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   RE: [xml-dev] XML-enabled databases, XQuery APIs

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  • To: <xml-dev@lists.xml.org>
  • Subject: RE: [xml-dev] XML-enabled databases, XQuery APIs
  • From: "scott wiseman" <scott@intercore.net>
  • Date: Thu, 14 Apr 2005 21:04:03 -0700
  • Thread-index: AcVBVEY/Ol6//2lBT6mqYbt1sETKeAAIErSA
  • Thread-topic: [xml-dev] XML-enabled databases, XQuery APIs

-----Original Message-----
From: David Lyon [mailto:david.lyon@computergrid.net] 
Sent: Friday, April 15, 2005 5:45 AM
To: xml-dev@lists.xml.org
Subject: Re: [xml-dev] XML-enabled databases, XQuery APIs

On Thu, 14 Apr 2005 4:50 pm, Ken North wrote:
> in an article by Edd Dumbill. Edd quoted Ron Bourret as mentioning 
> "Oracle 9i release 2 was the first out with "native"
> XML support, but their "native" XML support means storing the XML in a

> CLOB column [snip]".

I am a big fan of doing that..

> That requires clarification because there are some persistent 
> misconceptions about XML and databases.
> From the time people first started talking about "native XML 
> databases", there's been a myth that SQL databases cannot store and 
> index XML documents in their native format.

For business XML data exchange, I think that it is the perfect

And for mass interoperability, I would advocate an ultra-simple SQL
database structure (like the one I posted about a month ago on xml-dev)
that can be setup to send/receive xml documents. It should be able to
exist on all database vendors databases (ie be non-exclusive) and be
based on two accounting tables; traders(companies) and trader_documents.

The problem with file based XML systems is that it is awful to manage.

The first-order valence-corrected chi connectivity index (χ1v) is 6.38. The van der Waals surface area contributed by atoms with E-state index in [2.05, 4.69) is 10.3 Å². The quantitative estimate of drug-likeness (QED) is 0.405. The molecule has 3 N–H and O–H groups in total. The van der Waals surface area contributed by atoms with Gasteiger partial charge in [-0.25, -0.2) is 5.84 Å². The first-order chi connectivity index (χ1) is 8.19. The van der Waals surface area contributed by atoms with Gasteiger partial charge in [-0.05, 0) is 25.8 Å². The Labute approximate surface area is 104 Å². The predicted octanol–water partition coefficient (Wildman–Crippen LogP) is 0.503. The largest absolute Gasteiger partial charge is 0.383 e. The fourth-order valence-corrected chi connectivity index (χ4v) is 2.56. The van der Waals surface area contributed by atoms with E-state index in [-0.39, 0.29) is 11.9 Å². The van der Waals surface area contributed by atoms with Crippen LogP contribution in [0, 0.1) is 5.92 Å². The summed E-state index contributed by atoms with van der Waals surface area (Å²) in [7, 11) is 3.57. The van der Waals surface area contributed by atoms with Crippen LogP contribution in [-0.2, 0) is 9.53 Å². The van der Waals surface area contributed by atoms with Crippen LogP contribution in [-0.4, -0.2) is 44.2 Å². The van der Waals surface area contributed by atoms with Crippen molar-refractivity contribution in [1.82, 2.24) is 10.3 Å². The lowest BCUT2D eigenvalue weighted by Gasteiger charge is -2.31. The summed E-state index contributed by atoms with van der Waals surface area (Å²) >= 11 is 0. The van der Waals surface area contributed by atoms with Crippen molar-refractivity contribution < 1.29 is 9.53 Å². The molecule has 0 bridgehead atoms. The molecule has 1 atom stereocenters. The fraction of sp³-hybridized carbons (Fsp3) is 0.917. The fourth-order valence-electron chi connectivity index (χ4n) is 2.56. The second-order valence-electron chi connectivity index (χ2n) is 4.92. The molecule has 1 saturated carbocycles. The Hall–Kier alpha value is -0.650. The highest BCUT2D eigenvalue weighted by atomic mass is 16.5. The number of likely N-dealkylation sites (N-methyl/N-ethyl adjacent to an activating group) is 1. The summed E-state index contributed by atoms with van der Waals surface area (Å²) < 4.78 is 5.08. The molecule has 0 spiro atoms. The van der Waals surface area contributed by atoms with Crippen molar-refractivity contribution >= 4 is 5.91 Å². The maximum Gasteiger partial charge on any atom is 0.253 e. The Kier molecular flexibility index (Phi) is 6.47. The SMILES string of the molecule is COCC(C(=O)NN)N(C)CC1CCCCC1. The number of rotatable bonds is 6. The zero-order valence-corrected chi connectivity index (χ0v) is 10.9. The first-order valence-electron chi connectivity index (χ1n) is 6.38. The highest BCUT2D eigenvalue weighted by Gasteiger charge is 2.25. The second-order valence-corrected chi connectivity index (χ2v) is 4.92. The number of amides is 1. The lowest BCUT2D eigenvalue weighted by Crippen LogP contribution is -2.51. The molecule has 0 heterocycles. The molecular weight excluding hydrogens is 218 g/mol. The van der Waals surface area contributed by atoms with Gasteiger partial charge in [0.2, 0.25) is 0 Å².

Databases are so much cleaner to maintain. If the documents are filed
nicely inside memo/xml fields, well I think how easy is that.

Just need to have some nice open source communications software to do
the (what can be surprisingly) quite tricky job of transferring the xml

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> Developers wanted more, of course, such as being able to describe 
> document structure and shred documents (map document content to 
> columns). That's also been available for years with SQL platforms such

> as Microsoft SQL Server, Oracle, Sybase and DB2 (XML Extender).

Even now I think are happy to have more. Anything that they can show to
the Boss and get approval for spending (wasting) time looking into :-) 

Open source is great for that.. I've come to discover..
> Even more desirable is implementing XML as an SQL type. This provides 
> efficiencies for the SQL engine and query optimizer. Informix was the 
> first to demonstrate that at XML conferences in 1999. Those demos 
> showed the XML type gave significantly better performance than XML 
> stored in a CLOB column. (IBM acquired Informix in 2001).

That's interesting, true.


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